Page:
People are the most important and valuable resource to an in-house legal function.
That’s why it’s vital to structure your team to ensure you provide the right expertise across your organisation and, at the same time, give individuals opportunities to develop and progress in their careers.
Putting people first in your legal team
Because no two organisations are the same, no two legal departments are, either. The best in-house legal teams are those structured around the objectives and culture of their organisations and the legal frameworks that governs their sector.
So, a good first step in building your team is to define its purpose in strategic terms. What direction is the organisation pulling in and how can legal help?
Next, ask yourself if the team, as currently structured, is equipped to play the role you’ve identified.
Create a heat map of the legal and regulatory risks the organisation faces now and over the 3-5 years ahead (or longer) that fall within your business' current business planning and strategy horizons and assess how effectively your team can minimise or mitigate those risks. Another exercise is to ask yourself how the organisation would manage its risk profile if the legal team didn’t exist. Could others in the organisation or external counsel do an effective job? Remember that lawyers, even internal ones, are expensive and so are unlikely to be the most efficient way to meet a reoccurring or repeat need. When repeated actions follow the "rule of 3 - same thing, same way, for the same person for the third time", it suggests that that a process is emerging and that "safe empowerment" to that person or to a tool might be a good idea.
The answers to these questions will help you decide whether you need to expand, downsize or reshape your legal department.
Designing and shaping the legal function
Once you understand the purpose of your legal team and the value it adds in the organisation, design a team structure where individual roles optimise overall performance.
Most legal teams are based on a family tree with direct reports (DRs) accountable to a manager. Some organisations prescribe a ratio of DRs to managers to prevent them becoming top heavy. A ratio or "span" of five or more DRs per manager is typical across business generally. However where a department includes any smaller, highly specialised functions or there is a high rate of change, technical functional discussion, learning or people issues within the team, it means that more management time per direct report is needed and a wider "span" is not viable. This is why legal teams often operate on a span of 4-6 per layer and rarely operate successfully with spans much above 8 in the senior levels of the team.
Good practice also suggests controlling the number of "layers" or grades in the team for manageability- typically to 3-5 levels and rarely beyond 6. For example if you have 6 people per direct report and 6 levels of direct reports you could still have a team of 46,656 so this good practice does not really restrict team size!
If you manage a large legal department, consider a structure where teams of lawyers support specific business units ("business partnering"). This allows the lawyers to get a deep understanding of their internal clients and provide the best possible legal service.
Look too for opportunities for dotted line management responsibility. For example, you could give a senior manager of a business unit shared responsibility over a lawyer assigned to it. The lawyer will feel part of the business unit, yet responsibility for their performance and development will remain within your remit.
Even smaller legal teams, or those with legal topic subject matter experts, will need to offer organisation-wide support. Again, aim to tailor this to the business units, even if it can’t be wholly dedicated. Remember, your role as a leader is to get the right legal support to the right people at the right time. An important aim in this support is to be able to meet the mantra:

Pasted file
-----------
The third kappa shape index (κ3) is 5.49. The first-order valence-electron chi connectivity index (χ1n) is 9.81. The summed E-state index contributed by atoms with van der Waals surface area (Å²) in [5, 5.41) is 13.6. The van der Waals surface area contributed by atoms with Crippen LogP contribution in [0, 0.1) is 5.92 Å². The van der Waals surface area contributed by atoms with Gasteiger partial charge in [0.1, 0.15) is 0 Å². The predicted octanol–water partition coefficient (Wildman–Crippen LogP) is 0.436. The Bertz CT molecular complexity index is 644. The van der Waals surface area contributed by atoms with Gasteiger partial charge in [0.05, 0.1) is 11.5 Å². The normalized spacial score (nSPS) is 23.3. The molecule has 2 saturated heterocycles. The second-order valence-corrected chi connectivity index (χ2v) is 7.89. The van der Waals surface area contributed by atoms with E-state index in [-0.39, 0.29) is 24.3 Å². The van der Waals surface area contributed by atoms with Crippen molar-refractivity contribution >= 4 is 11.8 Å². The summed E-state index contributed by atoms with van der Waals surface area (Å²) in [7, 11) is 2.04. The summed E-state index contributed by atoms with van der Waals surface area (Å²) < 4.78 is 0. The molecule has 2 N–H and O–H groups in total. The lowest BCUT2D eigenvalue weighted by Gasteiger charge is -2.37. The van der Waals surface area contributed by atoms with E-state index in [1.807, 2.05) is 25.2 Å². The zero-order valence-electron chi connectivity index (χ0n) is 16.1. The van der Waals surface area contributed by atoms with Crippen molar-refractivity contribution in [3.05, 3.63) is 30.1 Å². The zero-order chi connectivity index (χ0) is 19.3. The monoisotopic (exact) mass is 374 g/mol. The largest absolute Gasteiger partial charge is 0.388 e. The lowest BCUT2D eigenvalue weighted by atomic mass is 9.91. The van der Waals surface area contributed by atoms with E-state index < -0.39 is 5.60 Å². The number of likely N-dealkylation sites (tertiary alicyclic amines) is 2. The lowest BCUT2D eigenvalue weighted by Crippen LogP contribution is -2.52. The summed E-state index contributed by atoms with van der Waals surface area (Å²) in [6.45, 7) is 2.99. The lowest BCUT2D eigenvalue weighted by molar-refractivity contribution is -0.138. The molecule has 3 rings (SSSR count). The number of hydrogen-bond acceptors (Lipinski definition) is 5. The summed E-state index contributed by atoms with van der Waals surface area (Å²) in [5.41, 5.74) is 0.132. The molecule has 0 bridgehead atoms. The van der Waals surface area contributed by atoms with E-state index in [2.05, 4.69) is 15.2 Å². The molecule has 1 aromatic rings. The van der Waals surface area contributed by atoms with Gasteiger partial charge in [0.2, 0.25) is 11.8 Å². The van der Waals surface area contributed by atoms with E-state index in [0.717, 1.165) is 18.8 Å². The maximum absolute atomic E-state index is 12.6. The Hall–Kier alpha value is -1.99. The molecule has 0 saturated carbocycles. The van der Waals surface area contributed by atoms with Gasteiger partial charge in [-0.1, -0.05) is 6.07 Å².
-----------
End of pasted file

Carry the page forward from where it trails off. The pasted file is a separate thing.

"One team, one consistent answer, correctly based on current law, consistent with company policies and values, expressed to the right people in the business in language that they can understand, see the reason, for and accept and which they are able to and will act upon in the way that you intend"
You’ll also need to analyse roles at an individual level. Get to know what everyone does - you may learn about all sorts of things going on at the coalface that you weren’t aware of. List the tasks your team members are performing and ensure their job descriptions are still relevant. Check they are still doing what the business really needs in the best way rather than just habit formed tasks or things that suit them.
Assess the costs of your team in terms of salaries, travel and external counsel and ask yourself if every lawyer is efficient and effective at using their skills and experience to add value and justify their cost. The more expensive the lawyer, the more complex or higher profile work they should be doing.
Each lawyer, as an ongoing part of their development plan and their performance assessment, should be commoditising and delegating their work as it becomes routinised down to more junior people or "safely empowering" tools or clients with that work in order to have the capacity be able to take on new and more complex work.
Armed now with your information on roles and costs, compare what you have with what you need. In other words, conduct a "gap (needs to be done but is not being), NAP (it is being done but is Not Adequately Performed) and Overlap (more people are doing this than should be and/or they are doing it inconsistently)" analysis.
Map your team into a family tree. Experiment with structures and think creatively, particularly if you have a skills shortage. The chances are you’ll need to present a robust case for additional resource, so explore every option before requesting approval to recruit.
Effective ways to maximise limited resource include:
- Freeing up your team by getting other parts of the business to perform routine, non-specialist tasks. This could simply mean clarifying ownership or engaging legal resource only at a leadership level;
- Investing in legal training to "safely empower" business units to self-manage work with reduced involvement of your legal team;
- Engaging with flexible external counsel or law firm secondees to meet temporary shortages caused by major bids or projects; and
- Seeking opportunities for others in the business to join your team. This could be on an internal secondment basis or as a permanent move for career development, saving recruitment time and costs.
Making your legal structure last longer